Why is it always a first person shooter?

One of the things that has come from the thought I have put into my project (full details to come shortly) into educational applications of FPS style games has been a real belief that first person perspective gaming is a richer experience than third person. This has raised a few questions for me.

Chief among these questions is that of why there isn’t more variety in terms of first person perspective gameplay? Puzzle games have it in that it is you interacting with the puzzle elements on the screen rather than via the agency of your avatar however this isn’t so far removed from simply doing a real puzzle that is sitting on the table in front you.

I know that whenever I play a first person shooter (and even moreso when I am playing other people rather than the computer A.I) I have a more intense emotional experience than when I play any other game. The feelings of fear, excitement and joy are richer in these games than any games that involve controlling an avatar, regardless of how good those games might be.

If I can have that level of emotional involvement in a shooting game, why shouldn’t I have it in other gaming experiences. Most importantly of all, why shouldn’t I be able to have these richly emotional experiences when I am learning something. The technology is clearly available so what is the problem? We live our lives in a first person perspective and if we benefit from making our learning experiences as authentic as possible, surely learning in first person perspective games is more authentic than any other game type.

Then again, perhaps this is exactly the problem. Playing a third person perspective game can ultimately be seen as a glorified form of playing with toys or dolls. We are able to do more with our avatar in them and we have more power over them, which may provide us with more of an escape from reality.

I recognise that driving games and flight simulations also offer first person perspective gameplay however they don’t allow the player to interact with objects and characters in the game environment on more than a superficial level and as such are a different kettle of fish. (And I rarely play driving games in anything other than 3PP for the aforementioned reasons of better control.

Is first person perspective too intense for us? Why aren’t there non-shooting first person games?

Why?

This entry was posted in first person learner, first person perspective, first person shooter, fps and tagged , , , , . Bookmark the permalink.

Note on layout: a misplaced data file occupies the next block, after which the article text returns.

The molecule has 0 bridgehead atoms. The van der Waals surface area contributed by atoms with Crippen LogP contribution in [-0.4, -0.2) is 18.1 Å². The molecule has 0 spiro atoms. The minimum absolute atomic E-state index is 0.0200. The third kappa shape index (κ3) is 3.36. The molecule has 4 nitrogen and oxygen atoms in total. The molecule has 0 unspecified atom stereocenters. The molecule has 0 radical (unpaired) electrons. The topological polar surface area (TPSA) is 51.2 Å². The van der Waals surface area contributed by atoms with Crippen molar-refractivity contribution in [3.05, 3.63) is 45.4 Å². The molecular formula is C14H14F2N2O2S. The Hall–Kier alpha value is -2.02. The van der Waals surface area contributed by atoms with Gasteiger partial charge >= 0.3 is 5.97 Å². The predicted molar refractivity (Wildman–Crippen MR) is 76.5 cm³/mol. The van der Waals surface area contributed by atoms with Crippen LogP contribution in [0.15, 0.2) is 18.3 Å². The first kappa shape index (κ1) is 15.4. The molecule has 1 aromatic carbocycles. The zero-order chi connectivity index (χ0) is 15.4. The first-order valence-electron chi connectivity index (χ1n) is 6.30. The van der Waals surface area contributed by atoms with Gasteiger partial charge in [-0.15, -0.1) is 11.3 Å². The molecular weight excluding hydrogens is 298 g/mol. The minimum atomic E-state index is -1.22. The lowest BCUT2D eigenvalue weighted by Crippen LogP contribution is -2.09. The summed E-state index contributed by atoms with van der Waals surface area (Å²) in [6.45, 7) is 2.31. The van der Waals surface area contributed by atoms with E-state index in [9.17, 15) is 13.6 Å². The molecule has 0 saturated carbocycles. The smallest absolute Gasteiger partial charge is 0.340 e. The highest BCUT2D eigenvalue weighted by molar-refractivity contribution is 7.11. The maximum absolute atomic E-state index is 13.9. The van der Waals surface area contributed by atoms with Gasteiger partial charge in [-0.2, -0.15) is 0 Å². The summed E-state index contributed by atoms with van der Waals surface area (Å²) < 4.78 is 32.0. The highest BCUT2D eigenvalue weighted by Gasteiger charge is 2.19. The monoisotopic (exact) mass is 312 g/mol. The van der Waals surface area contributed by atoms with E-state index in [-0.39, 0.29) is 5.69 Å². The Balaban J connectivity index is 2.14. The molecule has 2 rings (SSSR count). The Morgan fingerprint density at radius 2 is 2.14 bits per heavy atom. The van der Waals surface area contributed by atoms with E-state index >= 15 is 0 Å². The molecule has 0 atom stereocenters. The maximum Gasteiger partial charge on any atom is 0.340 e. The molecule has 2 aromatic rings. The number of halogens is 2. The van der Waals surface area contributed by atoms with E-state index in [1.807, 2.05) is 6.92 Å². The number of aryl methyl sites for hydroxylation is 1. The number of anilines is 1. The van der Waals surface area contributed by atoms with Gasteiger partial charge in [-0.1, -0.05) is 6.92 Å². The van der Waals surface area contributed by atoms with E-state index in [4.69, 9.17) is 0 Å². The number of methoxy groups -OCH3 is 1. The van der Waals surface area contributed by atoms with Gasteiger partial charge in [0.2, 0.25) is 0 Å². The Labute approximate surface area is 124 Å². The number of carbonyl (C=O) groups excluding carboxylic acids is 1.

2 Responses to Why is it always a first person shooter?

  1. Leonard Low says:

    To me, the fundamental difference between a first-person and third-person game is in the sense of environmental awareness. A first-person game tends to have many of the same features as a third-person one: things like status bars and other “heads up” data on the screen. But a third-person perspective often allows for a wider “field” of vision: pulled back from the character, we can see what’s in the immediate vicinity without having to turn the avatar around. This is, to me, a *better* representation of reality than a first-person perspective, because in real life we tend to be quite aware of what’s going on in our periphery though our sense of hearing as well as natural movement of the head.

    A first-person perspective limits the user’s peripheral awareness to a 30-degree wedge of vision, which is okay for shooting at things but not quite as good for exploring and interacting with rich environments. The encumbered field of vision becomes even more problematic when attempting to interact with objects that are very close: the corner of a brick wall in front of a first-person shooter, for example, can obscure the majority of the user’s screen, whereas in a third-person perspective the same corner just becomes part of the overall environment to be considered. FPS games are a bit like living with binoculars/sniper scopes taped to your eyeballs. 🙂

  2. Michael says:

    Well, luckily, since it has now been 4 years since this article was written up, there has been quite a large mass of really popular first person games that have little to no shooting and focus more on the puzzles and atmosphere of the environment the character is in. Examples such as Portal 1 and 2; the Penumbra series and Amnesia: The Dark Descent are great examples of games using the first person perspective to create an engaging and immersive environment for the player without any use of the cliche “First Person is for FPS only”

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